Life difficulties, as well as important events and decisions, are prone to produce stress. They bring out all sorts of tensions and anxieties with some of them having the effect of emotionally paralyzing and weakening us (informally referred to as ‘negative stress’). However, some forms of stress can motivate us, help us grow, achieve our goals and follow our dreams. Stress connected to excitement is what some call ‘positive stress’. First dates, getting married, entering a new school or starting a new job are examples of meaningful events that produce stress.
In the short term, anxiety boosts the immune system's responses. However, prolonged anxiety can have the opposite effect. Cortisol prevents the release of substances that cause inflammation and turns off aspects of the immune system that fight infections, impairing the body's natural immune response. Chronic inflammation is also associated with an acceleration of the aging process.
Stress is the curse of modern existence and unavoidable in our current era, nevertheless, such descriptions have not helped us to deal successfully with anxiety. It turns out that our attitude toward stress is much more important to our well-being than the actual experience of stress. One of our natural mechanisms to cope with pressure is personal resilience, which helps alleviate anxiety and increase immunity to stress.
Seeing resilience as a skill
What happens when you experience failure, an undesired situation or a setback? What is your initial (usually your default) response to it? What do you focus on, what are your thoughts and how do you choose to act? These are some of the questions that can help you reflect on your personal resilience.
Resilience can be defined as an inner strength that enables you to bounce back when things do not go as planned, often connected to unexpected adversities. Some of us seem to be more resilient than others, due to our genetic makeup. Yet, still a lot depends on how people decide to respond. Resilient people don’t choose to feel like victims of external circumstances. They do not give up easily and if they fail - they bounce back ready to act again. They don’t let situations overwhelm and debilitate them. Nor do they run away from the source of stress or engage in a variety of avoidance mechanisms, such as diverting attention from the issue or, in extreme cases, turn to substance abuse to escape from or block out their disappointment or shame. The ones who persevere learn from their adversities and keep going.
We need to keep in mind that resilience is not about not making any mistakes. It is about how you persevere and what kind of narrative you create to rationalize failure. It is about what you say to yourself about the experience and what you tell others. That story matters, as our lives are highly impacted by the stories we tell ourselves.
It is helpful to look at resilience as a skill. When you look at it that way – you can practice it (and it can be practiced at individual and group levels).
It includes being able to take care of yourself by calming down, looking at events from multiple perspectives, asking for help, learning from what happened, practicing stress management, as well as planning for the future. It is the ability to avoid an all-or-nothing mindset, the practice of comparing oneself to others, and the habit of catastrophic thinking and complaining.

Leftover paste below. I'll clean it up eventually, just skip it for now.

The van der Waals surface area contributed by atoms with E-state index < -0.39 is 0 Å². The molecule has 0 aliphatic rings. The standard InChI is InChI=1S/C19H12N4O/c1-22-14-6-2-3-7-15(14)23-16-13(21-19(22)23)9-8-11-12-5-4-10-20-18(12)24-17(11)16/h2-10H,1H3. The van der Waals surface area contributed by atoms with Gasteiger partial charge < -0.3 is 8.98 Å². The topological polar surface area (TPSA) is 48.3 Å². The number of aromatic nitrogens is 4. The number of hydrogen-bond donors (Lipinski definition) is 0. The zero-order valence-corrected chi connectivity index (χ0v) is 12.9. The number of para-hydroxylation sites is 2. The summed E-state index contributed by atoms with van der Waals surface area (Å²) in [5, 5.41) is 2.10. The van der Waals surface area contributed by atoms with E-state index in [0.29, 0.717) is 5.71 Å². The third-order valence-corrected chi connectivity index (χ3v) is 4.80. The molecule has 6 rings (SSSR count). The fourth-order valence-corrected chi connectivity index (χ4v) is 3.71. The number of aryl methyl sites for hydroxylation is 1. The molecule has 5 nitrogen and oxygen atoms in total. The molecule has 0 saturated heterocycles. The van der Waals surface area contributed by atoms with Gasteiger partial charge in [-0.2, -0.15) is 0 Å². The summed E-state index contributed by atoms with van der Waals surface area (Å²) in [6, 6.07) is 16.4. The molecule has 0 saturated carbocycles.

Resilience can be defined as an inner strength that enables you to bounce back when things do not go as planned.
All of the above enables seeing the reality for what it is and then dealing with whatever occurs. It has nothing to do with downplaying the situation or blowing things out of proportion. It helps avoid the very consuming practice of rumination, that is holding on to negative emotions for a long time with the usual “what if…” or ‘if only…” justification. It also reduces the habit of resenting or envying others and bearing grudges for a long time. Quite the opposite, it strengthens compassion and realization that everybody needs support and everybody is expected to give support when others are in trouble.
One of the most important practices that boosts personal resilience is taming inner critics. The best strategy to silence those voices is to have clear personal values – knowing what is important and why it is worthwhile carrying on the work that matters. Even in the presence of inner voices, which may repeatedly distract us by saying that we’re not good enough or that there are others who can do the job better – we need to have the guts to ‘hear’ them, acknowledge them, even thank them for their ‘concern’ and keep on going. We need to remember that we can be our own greatest critics.
To sum up, the factors, that help build resilience, are:
- Knowing your purpose, intention
- Knowing your strengths and focusing on them, rather than focusing on weaknesses
- Taming inner critics and their voices
- Owning the circumstances, even if not totally of our making
- Asking for help
While reflecting upon your own personal resilience - take an example of a recent setback in your life. Think about what went wrong and ask yourself:
In what way was it you who contributed to the issue?
Do you fully own the mistakes you made?
Do you look outside of yourself to find the guilty party?
How would you want the issue to be resolved in the future?
The more you can own your actions, with limited or ‘controlled’ emotional outpouring, the more resilient you are.